II. Notes and Comments by Tlahui Students

The Nahuatl Language and Traditional Medicine in Mexico

Andrea J. Vogt

Student of Modern Nahuatl, Beginners' Level

Doctoral Student, Medical Anthropology
Michigan State University

Tlahui: No. 3, I/1997
June 25, 1997

As I prepared to leave for Mexico and a three-month study program regarding medicinal plants and the Mexican indigenous language Nahuatl, many North American friends and family members asked why I would want or need to study Nahuatl. "Do you really need to study Nahuatl to carry out your anthropological research in Mexico?" "How many people actually speak this language?" they asked. Even Mexican friends and new acquaintances are surprised by my interest in the Nahuatl language and indigenous culture. Thus I would like to take this opportunity to explain the importance of the study of the Nahuatl language -- in general, and in light of the interests of medical anthropology.

Statistics alone illustrate the importance of Nahuatl -- a 1990 census found that nearly 1,200,000 Mexicans over the age of five years speak Nahuatl. But numbers do little to elaborate on the impact that the Nahuatl language and cultures have had on the Mexican culture. For instance, foods such as chocolate, tortillas, and tacos, which are known throughout North and South America were produced and consumed by Nahuatl-speakers long before Columbus "discovered" the New World. And words such as coyote and chocolate, which have been adopted by both the English and Spanish languages are Nahuatl in their origin (derived from koyotl and chokolatl, respectively). The Nahuatl-speaking Aztecs and numerous other indigenous groups in Mexico, through years of working with the environment in which they lived, gained crucial knowledge and understanding of the plants, animals, mountains, rivers, and universe that surrounded them. This knowledge has been preserved through oral tradition and cultural customs and practices and still exists in indigenous communities today. However, this knowledge is in danger of being lost as macro-level economic and political forces encroach on indigenous communities, driving them to abandon traditional knowledge for the new, the modern, and the scientific.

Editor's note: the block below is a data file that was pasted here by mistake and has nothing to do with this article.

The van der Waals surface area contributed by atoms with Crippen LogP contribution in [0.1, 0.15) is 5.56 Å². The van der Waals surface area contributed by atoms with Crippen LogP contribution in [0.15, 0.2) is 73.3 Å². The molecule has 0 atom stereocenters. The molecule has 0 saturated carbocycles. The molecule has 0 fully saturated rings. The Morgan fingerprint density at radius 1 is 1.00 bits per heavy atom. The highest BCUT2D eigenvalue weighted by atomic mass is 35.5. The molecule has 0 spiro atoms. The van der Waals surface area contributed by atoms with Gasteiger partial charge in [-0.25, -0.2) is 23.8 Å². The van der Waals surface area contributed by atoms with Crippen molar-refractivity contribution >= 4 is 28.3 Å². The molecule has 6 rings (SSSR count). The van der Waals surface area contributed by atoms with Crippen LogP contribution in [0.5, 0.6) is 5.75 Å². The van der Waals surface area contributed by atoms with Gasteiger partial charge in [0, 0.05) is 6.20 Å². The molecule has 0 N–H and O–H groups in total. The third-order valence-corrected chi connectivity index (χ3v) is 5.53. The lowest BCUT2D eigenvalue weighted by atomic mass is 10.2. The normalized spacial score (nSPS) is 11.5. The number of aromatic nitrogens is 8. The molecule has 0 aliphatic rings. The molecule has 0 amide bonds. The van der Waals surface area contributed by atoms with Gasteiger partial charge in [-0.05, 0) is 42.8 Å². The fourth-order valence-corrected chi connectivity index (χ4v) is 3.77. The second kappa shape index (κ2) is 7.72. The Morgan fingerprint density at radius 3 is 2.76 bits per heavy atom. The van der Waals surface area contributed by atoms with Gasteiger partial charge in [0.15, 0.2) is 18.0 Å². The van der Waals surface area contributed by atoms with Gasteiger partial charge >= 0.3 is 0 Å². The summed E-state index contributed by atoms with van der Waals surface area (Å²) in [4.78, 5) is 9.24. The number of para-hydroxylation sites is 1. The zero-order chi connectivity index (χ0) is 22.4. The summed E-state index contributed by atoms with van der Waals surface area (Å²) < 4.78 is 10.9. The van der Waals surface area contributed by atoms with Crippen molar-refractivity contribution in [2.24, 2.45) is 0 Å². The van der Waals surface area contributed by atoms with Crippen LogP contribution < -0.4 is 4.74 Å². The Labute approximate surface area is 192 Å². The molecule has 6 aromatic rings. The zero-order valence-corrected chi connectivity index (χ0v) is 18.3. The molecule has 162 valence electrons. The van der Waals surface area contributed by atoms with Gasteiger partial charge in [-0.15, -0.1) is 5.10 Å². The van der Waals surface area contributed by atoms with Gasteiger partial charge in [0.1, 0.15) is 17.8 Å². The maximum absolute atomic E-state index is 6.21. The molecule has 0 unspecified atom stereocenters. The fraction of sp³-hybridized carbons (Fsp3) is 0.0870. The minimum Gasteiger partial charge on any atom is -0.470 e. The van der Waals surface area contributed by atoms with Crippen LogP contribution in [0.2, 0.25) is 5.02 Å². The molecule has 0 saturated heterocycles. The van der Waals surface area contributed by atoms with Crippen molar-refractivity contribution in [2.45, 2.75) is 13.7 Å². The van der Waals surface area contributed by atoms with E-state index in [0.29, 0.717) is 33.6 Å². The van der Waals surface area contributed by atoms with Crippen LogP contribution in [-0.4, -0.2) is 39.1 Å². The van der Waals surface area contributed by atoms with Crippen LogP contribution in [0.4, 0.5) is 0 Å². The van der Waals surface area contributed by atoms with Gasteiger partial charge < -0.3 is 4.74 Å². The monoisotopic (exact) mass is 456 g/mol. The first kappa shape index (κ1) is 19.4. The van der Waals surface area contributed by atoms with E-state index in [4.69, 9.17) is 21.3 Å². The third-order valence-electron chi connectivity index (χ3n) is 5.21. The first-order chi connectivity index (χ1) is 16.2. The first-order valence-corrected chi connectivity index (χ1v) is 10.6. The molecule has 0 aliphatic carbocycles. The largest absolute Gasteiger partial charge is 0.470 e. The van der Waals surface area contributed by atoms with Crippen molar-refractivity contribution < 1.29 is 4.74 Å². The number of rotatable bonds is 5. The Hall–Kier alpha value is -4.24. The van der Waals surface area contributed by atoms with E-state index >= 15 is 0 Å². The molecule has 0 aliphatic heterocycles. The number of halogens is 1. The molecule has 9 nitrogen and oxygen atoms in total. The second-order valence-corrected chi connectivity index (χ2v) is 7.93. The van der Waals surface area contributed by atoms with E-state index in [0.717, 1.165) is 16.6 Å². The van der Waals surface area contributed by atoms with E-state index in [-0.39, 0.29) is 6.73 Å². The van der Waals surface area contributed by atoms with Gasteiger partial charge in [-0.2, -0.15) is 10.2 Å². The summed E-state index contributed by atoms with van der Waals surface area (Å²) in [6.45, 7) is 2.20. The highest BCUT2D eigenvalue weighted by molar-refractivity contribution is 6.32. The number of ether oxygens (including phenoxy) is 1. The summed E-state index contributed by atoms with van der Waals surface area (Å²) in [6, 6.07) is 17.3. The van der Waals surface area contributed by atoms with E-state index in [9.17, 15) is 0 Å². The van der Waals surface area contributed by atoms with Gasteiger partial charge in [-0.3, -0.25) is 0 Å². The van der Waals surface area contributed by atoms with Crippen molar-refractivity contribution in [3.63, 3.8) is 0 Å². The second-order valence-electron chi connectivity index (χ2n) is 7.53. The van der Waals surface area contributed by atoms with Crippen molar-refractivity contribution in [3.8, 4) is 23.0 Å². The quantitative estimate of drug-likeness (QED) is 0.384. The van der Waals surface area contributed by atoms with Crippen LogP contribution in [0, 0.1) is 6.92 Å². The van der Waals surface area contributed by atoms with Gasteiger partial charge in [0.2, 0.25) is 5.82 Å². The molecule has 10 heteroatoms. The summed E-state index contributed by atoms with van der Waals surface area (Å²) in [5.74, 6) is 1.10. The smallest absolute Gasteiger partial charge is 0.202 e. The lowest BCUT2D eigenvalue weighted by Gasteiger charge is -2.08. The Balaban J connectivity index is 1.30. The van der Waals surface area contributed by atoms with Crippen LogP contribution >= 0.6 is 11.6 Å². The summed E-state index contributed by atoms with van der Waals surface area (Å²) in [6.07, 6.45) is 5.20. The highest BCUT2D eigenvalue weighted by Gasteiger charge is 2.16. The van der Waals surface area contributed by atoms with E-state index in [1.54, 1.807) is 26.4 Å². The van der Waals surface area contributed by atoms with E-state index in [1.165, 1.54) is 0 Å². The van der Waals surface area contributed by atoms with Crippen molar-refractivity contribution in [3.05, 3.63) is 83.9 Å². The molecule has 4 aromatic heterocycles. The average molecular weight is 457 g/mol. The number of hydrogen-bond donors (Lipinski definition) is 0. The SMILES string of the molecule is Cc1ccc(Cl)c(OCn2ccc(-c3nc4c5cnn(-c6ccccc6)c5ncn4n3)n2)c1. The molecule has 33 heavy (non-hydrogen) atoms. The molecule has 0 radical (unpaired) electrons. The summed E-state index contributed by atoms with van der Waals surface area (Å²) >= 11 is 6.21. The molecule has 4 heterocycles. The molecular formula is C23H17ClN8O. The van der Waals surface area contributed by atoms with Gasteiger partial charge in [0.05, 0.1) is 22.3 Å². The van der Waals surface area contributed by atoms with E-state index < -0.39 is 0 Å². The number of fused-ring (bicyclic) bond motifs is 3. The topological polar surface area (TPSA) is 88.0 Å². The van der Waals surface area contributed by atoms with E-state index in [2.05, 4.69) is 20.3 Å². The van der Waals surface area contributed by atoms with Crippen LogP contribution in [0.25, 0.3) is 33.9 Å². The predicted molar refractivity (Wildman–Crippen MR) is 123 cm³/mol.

The case of traditional indigenous knowledge of illness, healing, and medicinal plants exemplifies: 1) the importance of understanding the Nahuatl language in order to understand Nahuatl culture and medicine, and 2) the importance of preserving indigenous Nahuatl knowledge of medicinal plants.

Familiarity with the Nahuatl language allows us to more fully understand how the Nahuas viewed their world and their position within the universe. For the Nahuas, the medical, social, economic, moral, political, magical, religious, and psychological aspects of life were interrelated and continuously influenced one another (Austin 1984). The maintenance of health was dependent in part upon maintaining equilibrium and moderation. The Nahuas identified three entities of the human being: the tonalli, the teyolia, and the ihiyotl. Within the individual, the three entities should be in a state of perfect harmony with one another. Thus good health resulted from maintaining equilibrium with the cosmos, which included relations with fellow humans, the gods, the divine forces, the society, and with one's own organism. The Nahua understanding of illness involved a distinction between hot illnesses (in kokolistiij totooni) and cold illnesses (in kokolistiij sessej), which could be treated with hot and cold medicines (Castillo and Sabalza 1980).